As we approach the midpoint of the season, we will be doing a lot of number crunching, averaging, and analysis as we try to hypothesize whether or not the Carolina Hurricanes will be playoff bound this Spring. In preparation of that, I started to look at a comparison of how the Canes were performing in the second quarter of the season, compared to the first quarter, and there is some good news.
In the last 20 games, the team has a 9-6-5 record and they have earned points in 14 of those 20 games, (total of 23 points). In the first 19 games, the team had a 9-9-1 record for a total of 19 points.
The Canes are averaging 1.15 points per game in the last 20 while they averaged 1 point per contest in the first 19. If they keep that same pace, (1.15) through the end of the season, they would earn an additional 49 points and that would give them a total of 91. That total may or may not be good enough to make the playoffs.
Another interesting tidbit? Nine of the last 21 games have gone to overtime, (43%). Only two games went past regulation in the first 18 games.
Carolina's scoring and shots-on-goal averages have dropped off in the second part as well, at first indicating to me that the team had probably slowed things down and tightened things up over that time period. But after further review, it turned out that assumption was incorrect.
While the Hurricanes are generating fewer shots in the offensive zone, their opponents have actually picked up the pace and are shooting more.
During the first 19 games, the Canes had averaged 32.5 shots per game, (total of 617) and scored 3.3 goals per game, (total of 62). But in the last 20 games, they have averaged 28.6 shots per game, (571) and have scored an average of 2.5 goals per game, (50).
In the meantime, they are allowing more shots per game, but remarkably, their goals allowed per game average has gone down.
For the first 19 games, they allowed an average of 31.75 shots per game, (total of 635), while in the last 20 games they have allowed an average of 34.7 shots, (total of 694). They allowed an average of 3.5 goals per game in the first 19, but now that average has dropped to 2.6 goals per game in the last 20 games, even though the shot averages are up.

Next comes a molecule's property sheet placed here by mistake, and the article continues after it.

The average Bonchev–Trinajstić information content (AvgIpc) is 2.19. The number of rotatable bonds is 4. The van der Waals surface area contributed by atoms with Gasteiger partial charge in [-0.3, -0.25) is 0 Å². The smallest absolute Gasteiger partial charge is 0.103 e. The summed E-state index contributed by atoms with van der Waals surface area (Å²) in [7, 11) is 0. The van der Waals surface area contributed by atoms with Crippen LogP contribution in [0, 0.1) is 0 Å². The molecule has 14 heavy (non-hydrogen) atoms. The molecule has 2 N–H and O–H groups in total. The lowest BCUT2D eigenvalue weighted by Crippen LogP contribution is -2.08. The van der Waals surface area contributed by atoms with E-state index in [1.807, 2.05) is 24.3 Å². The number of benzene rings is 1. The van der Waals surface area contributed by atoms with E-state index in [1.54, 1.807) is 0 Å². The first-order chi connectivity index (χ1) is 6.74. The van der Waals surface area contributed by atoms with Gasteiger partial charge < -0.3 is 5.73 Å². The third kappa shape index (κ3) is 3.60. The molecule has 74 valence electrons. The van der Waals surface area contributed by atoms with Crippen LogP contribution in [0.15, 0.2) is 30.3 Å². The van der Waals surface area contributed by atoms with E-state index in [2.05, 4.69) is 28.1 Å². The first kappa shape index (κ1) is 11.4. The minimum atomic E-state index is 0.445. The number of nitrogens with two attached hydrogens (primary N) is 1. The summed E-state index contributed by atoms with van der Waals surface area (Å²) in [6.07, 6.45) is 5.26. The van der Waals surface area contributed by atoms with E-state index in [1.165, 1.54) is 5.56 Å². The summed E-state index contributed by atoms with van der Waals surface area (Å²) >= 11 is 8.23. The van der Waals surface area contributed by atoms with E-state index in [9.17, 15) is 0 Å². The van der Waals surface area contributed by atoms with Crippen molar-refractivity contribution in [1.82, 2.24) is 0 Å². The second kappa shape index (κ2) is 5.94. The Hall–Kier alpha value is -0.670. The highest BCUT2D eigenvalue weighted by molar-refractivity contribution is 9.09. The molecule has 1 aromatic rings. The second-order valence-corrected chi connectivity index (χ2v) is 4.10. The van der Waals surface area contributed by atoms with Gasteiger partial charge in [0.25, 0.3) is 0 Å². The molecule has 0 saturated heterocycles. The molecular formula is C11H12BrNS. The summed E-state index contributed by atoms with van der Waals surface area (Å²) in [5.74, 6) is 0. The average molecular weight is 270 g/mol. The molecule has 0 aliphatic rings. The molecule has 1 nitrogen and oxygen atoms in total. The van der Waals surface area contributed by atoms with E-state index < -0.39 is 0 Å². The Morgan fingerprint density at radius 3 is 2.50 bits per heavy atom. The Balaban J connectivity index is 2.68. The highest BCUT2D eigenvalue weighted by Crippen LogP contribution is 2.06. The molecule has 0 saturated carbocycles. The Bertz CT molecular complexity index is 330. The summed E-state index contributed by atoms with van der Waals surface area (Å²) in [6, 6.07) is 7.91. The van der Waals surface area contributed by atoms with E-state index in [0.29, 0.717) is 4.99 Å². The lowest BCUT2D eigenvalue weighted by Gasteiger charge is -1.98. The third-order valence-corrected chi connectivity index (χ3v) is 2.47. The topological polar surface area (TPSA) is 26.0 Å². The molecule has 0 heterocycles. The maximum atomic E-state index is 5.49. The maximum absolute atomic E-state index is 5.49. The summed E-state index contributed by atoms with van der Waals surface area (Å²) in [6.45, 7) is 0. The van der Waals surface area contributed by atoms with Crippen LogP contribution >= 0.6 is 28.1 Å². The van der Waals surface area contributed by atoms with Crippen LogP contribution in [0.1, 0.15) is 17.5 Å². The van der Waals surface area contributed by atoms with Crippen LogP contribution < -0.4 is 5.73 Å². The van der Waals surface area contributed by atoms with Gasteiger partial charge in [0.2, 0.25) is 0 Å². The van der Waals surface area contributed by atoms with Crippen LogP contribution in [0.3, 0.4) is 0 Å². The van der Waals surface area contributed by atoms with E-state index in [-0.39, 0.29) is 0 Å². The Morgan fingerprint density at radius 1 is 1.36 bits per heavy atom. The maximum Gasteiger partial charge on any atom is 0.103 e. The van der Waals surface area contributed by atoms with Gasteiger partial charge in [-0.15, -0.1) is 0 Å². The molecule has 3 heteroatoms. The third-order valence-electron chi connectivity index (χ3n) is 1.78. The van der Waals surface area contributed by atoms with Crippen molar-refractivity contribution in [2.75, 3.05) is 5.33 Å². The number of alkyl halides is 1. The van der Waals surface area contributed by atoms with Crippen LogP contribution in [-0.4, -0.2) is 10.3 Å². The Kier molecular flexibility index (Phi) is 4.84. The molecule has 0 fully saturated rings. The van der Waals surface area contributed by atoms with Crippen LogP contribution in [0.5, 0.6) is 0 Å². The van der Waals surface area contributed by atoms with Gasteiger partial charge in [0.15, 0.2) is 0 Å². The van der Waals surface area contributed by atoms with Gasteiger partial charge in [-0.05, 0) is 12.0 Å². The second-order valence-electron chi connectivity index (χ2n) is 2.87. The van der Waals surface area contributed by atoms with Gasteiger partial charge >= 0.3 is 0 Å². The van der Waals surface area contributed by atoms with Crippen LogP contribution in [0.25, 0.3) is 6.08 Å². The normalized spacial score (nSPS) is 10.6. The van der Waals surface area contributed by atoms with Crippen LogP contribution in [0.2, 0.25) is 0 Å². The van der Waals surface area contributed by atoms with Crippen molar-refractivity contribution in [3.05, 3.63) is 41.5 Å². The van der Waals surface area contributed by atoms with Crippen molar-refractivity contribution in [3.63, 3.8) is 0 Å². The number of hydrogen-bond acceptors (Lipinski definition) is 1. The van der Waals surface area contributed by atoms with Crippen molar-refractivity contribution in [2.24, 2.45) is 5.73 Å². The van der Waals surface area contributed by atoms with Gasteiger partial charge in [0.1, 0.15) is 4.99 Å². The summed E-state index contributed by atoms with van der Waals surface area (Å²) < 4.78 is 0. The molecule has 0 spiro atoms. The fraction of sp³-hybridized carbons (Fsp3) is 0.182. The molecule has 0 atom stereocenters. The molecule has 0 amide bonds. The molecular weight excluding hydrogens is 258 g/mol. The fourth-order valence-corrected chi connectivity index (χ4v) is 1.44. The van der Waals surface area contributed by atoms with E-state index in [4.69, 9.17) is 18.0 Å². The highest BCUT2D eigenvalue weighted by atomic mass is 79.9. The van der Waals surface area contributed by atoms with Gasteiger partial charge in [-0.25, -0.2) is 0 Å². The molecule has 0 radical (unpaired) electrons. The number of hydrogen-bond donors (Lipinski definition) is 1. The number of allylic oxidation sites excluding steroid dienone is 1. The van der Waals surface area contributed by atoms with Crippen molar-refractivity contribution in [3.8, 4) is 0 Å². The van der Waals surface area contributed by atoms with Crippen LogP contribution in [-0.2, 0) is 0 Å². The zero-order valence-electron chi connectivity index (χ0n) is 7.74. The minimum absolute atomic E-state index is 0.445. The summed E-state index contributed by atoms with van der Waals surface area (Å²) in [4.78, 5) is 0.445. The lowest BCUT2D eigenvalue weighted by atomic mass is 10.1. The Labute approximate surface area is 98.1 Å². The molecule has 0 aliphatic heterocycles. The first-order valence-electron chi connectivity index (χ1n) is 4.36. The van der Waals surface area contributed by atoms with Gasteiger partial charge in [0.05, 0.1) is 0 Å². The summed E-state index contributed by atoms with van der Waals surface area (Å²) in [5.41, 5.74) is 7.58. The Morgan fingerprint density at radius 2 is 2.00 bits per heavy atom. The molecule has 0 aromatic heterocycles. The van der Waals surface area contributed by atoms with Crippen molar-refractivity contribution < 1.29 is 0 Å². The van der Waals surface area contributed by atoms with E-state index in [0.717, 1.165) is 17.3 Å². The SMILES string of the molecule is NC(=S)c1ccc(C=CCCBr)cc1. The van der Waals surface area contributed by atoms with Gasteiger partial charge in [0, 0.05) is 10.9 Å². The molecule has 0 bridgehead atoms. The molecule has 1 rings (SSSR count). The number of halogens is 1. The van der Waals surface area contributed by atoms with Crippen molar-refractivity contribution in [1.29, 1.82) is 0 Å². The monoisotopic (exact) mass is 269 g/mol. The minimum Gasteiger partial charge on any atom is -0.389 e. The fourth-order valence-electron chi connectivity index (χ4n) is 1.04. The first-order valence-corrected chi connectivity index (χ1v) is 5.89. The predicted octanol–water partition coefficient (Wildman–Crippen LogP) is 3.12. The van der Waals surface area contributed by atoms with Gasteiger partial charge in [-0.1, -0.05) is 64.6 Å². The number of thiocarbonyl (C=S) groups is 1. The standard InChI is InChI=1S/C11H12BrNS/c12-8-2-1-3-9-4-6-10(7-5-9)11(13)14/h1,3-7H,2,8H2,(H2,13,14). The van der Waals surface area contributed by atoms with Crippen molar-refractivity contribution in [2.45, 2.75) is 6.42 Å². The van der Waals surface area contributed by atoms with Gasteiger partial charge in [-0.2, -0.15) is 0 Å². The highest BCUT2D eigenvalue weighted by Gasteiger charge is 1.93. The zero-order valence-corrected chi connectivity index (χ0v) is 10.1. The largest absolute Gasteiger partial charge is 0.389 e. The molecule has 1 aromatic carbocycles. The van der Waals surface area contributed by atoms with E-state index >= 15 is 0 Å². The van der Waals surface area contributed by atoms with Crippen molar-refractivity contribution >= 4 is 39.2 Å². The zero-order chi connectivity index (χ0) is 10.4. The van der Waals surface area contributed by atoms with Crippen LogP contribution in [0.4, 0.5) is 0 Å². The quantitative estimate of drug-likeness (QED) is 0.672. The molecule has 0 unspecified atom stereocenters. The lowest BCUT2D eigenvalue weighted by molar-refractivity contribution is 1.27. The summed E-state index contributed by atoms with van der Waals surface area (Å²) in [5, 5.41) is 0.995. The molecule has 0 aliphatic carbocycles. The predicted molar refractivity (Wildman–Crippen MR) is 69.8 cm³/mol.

The differences do not seem to be because of a change of strategy or slowing the game down, the difference is Cam Ward. Quite frankly, if the goalie was not standing on his head nearly every night recently, the team would most likely be nowhere near the playoff race.
The club is third from last in the league as they currently allow an average of 34.1 shots per game. The two teams with worse averages, (Atlanta and Anaheim), have each played 43 games while the Hurricanes have played 39. Can they keep their average in the next four games under 34.1?
Even though they have a 9-6-5 record in their last 20 games, the Canes have been out-shot in 17 of those 20, (694 to 571). In three of those contests they allowed 40 shots or more, (40, 45, and 47). In one game earlier in the year, they allowed 50 against Atlanta.
What's one secret to making it to the playoffs? Somehow, they need to cut down on the shots allowed.
They can do that by controlling the puck more often in their offensive zone, (cycling), by picking up their own shots on goal, and by being more aggressive and defensive minded in their own zone. Carolina's opponents are presently dominating puck possession, and that needs to change.
Does the coaching staff and team management expect Cam Ward to continue to carry the team on his back for the remainder of the season?
When I noticed the high number of overtimes in the last 21 games, (43%), it reminded me of the 2001-02 season when the Canes broke a franchise record for most consecutive ties at home. They played to seven consecutive ties from January 23 to March 18, 2002. (There was a long break for the Olympics in between those dates.) Some fans "celebrated" the record, not by throwing waffles, but by throwing ties onto the ice. (It's rumored that Paul Maurice still wears those ties today.)
The Hurricanes ended up playing a league high 27 games to overtime that regular season. They finished with a record of 6-5-16 in those 27 games. Remember, there were no shootouts back then. You either won or lost in OT, or else it finished in a tie. (Yep, they had a total of 16 ties that year.)
The good news about all of this was that the club was used to playing in tight games all the time and used that experience to their advantage in the playoffs. They finished with a league best, 7-2 record in overtime games during the playoffs and of course ended up making it to the Stanley Cup Finals.
Can the Hurricanes continue with the high percentage of overtime games this season and use it to the same advantage?